Talk is Cheap, Listening is Free

Yes! And..” This is the first rule of improvisation. You accept your scene partner’s offer (for example: We’re bloggers updating our blog!) and build on it (Yes! And if we don’t post by the end of the day, New York City will collapse!) It’s teamwork, crucial to trusting your partner, and as long as you Yes! And.. your scene won’t suck.

Sounds easy enough. The problem is, especially as New Yorkers, we have the opposite utterly engrained in us: “No! Fuck off!” If we Yes! Anded the world, we would be conned, abused, and likely sold into human trafficking. Yes, but the concept of being open to saying yes isn’t a bad one, as long as you combine it with a healthy dose of street smarts. At the least you’ll end up with a better attitude. You may even end up with the prospect of a date and something remarkable to write about in your blog. Of course I speak from experience.

I was walking home through Central Park when I saw something out of the ordinary from all those other sitting in the park in the beautiful spring weather.

He was a friendly looking guy seated by a cardboard sign with the words “Free Listening” drawn on it. I couldn’t help but smile. We exchanged “Hellos” as I walked by him. I got about 10 yards before I stopped dead in my tracks. “You can’t just walk by a sign like that!” I thought to myself. “Yes! And.. I will turn around, talk to a stranger, and see what he’s about.”

“Well you caught my curiosity. I didn’t get too far. This is my double-take.” I said to the guy with the sign.

“Glad I caught your attention,” he smiled, “Thanks for stopping.” He was younger than me, likely still in school (yes, I learned, and he’s studying nutrition not psychology.)  Growing up in San Francisco and going to a small liberal arts college in Massachusetts, I have seen a lot of people with signs. Many of these sign holders are attention seeking: annoying at best, dangerous at worst, even if their sign is for a good cause. The sign holder seated in front of me was quite the opposite: calm, unthreatening, his demeanor inviting.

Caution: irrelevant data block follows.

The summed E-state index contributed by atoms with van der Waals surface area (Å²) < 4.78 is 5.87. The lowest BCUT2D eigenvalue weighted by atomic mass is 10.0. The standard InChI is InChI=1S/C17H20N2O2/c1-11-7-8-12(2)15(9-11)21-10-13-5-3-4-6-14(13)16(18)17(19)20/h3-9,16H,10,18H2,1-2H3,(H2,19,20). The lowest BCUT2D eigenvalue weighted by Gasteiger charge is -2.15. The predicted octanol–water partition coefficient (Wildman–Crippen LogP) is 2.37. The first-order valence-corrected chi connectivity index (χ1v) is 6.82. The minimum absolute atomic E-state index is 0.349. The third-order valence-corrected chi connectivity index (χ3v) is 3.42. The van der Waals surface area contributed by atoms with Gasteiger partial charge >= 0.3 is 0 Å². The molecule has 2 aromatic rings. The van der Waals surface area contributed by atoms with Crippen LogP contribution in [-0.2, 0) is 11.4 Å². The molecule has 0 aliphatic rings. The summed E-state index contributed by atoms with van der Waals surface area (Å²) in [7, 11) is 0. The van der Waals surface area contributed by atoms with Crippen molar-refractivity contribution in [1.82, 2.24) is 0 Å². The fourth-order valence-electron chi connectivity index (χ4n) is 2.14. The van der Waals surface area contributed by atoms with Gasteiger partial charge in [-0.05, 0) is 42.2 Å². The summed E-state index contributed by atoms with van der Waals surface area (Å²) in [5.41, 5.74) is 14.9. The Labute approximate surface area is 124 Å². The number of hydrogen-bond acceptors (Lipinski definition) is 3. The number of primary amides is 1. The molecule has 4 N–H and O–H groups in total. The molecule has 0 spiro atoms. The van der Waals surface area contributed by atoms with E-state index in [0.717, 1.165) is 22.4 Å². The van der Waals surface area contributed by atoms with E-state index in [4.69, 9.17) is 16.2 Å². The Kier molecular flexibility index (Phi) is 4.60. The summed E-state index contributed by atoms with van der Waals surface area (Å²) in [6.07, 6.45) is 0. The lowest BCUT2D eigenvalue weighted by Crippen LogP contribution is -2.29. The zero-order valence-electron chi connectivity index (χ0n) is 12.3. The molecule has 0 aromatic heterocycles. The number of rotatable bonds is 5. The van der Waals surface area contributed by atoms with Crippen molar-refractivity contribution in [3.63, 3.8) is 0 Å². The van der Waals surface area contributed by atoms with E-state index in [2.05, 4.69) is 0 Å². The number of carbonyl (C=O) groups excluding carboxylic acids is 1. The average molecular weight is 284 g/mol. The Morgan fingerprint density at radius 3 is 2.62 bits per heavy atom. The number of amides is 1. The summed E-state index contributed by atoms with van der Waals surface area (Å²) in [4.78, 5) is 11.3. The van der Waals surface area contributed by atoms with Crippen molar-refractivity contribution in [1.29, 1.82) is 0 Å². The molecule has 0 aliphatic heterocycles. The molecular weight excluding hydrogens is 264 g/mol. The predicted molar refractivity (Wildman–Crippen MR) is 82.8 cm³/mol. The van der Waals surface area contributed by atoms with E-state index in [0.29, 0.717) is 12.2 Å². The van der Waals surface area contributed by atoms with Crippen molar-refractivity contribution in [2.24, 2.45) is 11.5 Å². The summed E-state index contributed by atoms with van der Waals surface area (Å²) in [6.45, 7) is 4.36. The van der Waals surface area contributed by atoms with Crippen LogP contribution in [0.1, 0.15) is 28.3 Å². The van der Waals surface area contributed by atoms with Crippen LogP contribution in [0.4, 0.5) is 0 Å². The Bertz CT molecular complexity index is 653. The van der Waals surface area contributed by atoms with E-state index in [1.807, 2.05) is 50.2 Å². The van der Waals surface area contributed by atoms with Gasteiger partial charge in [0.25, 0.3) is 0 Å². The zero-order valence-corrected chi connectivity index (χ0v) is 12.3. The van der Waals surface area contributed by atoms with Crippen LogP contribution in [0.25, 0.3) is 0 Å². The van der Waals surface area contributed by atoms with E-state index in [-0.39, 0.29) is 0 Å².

“So what’s this about?” I asked, an entirely unoriginal question, one he was asked no less than four times in the moments I stood talking to him. He just decided one day to sit in Central Park and offer his ear to anyone who wanted to take it. A lot of people just want someone who will listen, he’s a good listener, he made a sign, and there you go.  That’s the short of it. “Do you just listen, or do talk too?” I asked. The Listener laughed, “Sure, I talk.”

Perhaps surprising for an actress, though certainly not for a blogger, I much prefer writing down my stories to speaking them aloud. I was much more interested in hearing his story than telling him mine-I already know my stories. He tried several times to get me to a story, I mostly resisted and instead asked questions. He was quite obliging with answers.

He started sitting in the park with the sign summer 2011, really just for fun. The day I met him was the first time he’s sat in 2012. You will find him on weekends when the weather is nice. He doesn’t have a schedule, but he usually tweets his location (@thefreelistener). He generally sits by the south end of the park, he listens to a lot of runners and tourists. He’d never charge for listening. There is no “catch”. He doesn’t do it to pick up girls, to the dismay of some ladies. He’s never turned anyone down. Yes, he’s had some ranters and ravers. He listened to a guy who sat for an hour telling a string of one-liner jokes that got uncomfortably racist. Yes, he is sort of similar to the “Free Hugs” people, but he never invades personal space.